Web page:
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DECEMBER 1, 2016 | The Jewish Home OCTOBER 29, 29, 2015 2015 || The The Jewish Jewish Home Home OCTOBER

Fidel Castro The End of a Dictator BY KEVIN SULLIVAN


he son of a prosperous sugar planter, Fidel Castro took power in Cuba on New Year’s Day 1959, promising to share his nation’s wealth with its poorest citizens, who had suffered under the corrupt quarter-century dictatorship of Fulgencio Batista. Castro, a romantic figure in olive-drab fatigues and combat boots, chomping monstrous cigars through a bushy black beard, became a spiritual beacon for the world’s political far left. In his homeland, Castro was as loathed as he was beloved. He was among the world’s most repressive leaders, a self-appointed president-for-life who banned free speech, freedom of as-

sembly, and a free press and executed or jailed thousands of political opponents. While he dispatched Cuban-educated doctors and Cuban-developed vaccines to the poorest corners of Latin America, Cubans in central Havana found pharmacy shelves empty of medicine, and many lived in apartments in which they used buckets in their kitchens as toilets. With almost theatrical relish, Castro taunted 10 successive U.S. presidents, who viewed the Cuban leader variously as a potential courier of Armageddon, a blowhard nuisance, a dangerous dictator, a fomenter of revolution around Latin America, a serial human

rights abuser, or an irrelevant sideshow who somehow hung on after the collapse of communism almost everywhere else. Castro’s long reign began to unravel on July 31, 2006, when he temporarily transferred power to his 75-yearold brother, Raúl, after undergoing what he described as intestinal surgery. (The precise nature of Castro’s health problems was an official state secret.) The transfer of power came weeks before Castro’s 80th birthday on Aug. 13, and Castro was not seen in public again for nearly four years. He formally resigned on Feb. 19, 2008, in a statement read on national television by a spokesman, ending his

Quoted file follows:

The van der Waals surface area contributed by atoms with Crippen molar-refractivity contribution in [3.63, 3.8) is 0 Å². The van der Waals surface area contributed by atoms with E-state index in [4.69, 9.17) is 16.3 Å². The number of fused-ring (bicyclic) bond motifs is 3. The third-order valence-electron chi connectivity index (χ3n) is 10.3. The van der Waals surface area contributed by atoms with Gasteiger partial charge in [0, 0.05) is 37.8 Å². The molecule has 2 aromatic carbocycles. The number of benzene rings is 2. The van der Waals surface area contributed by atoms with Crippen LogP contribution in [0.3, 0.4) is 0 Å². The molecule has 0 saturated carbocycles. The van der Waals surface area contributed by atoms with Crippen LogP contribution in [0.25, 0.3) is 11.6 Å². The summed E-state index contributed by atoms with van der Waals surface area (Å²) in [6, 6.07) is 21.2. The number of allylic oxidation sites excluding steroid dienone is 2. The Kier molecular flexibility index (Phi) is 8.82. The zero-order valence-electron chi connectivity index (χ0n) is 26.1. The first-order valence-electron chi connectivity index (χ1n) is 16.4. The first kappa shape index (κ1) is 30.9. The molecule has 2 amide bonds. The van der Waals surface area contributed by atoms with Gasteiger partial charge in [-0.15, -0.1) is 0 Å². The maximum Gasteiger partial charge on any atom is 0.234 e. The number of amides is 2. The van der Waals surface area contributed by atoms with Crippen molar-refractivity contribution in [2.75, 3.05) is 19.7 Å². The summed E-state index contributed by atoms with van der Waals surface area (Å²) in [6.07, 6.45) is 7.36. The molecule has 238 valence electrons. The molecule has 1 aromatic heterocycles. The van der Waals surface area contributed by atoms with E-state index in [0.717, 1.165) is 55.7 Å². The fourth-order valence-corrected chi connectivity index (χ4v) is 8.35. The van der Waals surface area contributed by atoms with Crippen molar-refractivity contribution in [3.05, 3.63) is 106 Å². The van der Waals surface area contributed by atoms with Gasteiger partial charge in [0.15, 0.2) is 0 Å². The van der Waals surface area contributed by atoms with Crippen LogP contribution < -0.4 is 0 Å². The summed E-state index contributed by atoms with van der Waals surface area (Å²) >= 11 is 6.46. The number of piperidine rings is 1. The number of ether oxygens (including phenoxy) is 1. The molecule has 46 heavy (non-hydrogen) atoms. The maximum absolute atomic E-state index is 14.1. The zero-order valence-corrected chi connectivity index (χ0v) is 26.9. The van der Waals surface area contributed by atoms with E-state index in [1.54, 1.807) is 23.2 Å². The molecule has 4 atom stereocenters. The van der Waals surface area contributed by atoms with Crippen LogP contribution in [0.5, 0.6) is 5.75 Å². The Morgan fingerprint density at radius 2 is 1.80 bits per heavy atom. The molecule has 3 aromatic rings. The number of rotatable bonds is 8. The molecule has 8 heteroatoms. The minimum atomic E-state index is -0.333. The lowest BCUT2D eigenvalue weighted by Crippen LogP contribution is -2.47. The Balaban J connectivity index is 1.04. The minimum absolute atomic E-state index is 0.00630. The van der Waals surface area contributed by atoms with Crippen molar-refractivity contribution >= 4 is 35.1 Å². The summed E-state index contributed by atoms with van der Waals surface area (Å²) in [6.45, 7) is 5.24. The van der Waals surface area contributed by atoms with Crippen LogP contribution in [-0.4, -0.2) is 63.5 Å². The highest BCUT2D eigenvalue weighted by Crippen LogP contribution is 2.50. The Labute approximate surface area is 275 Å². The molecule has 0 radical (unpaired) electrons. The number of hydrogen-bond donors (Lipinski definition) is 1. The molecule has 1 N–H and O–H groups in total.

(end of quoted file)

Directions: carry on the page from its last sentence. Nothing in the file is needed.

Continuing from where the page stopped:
49-year reign and giving George W. Bush the distinction of being the first U.S. president to outlast Castro in power. The National Assembly officially – and unanimously – named Raúl Castro, the longtime head of the Cuban armed forces, as the country’s new president. The move was seen as deeply anticlimactic, because Castro had stage-managed the shift to his brother for the better part of two years. Beginning in the 1960s, the United States maintained a strict trade and diplomatic embargo against Cuba, hoping to drive Castro from power. In 2014, President Obama – the first U.S. pres-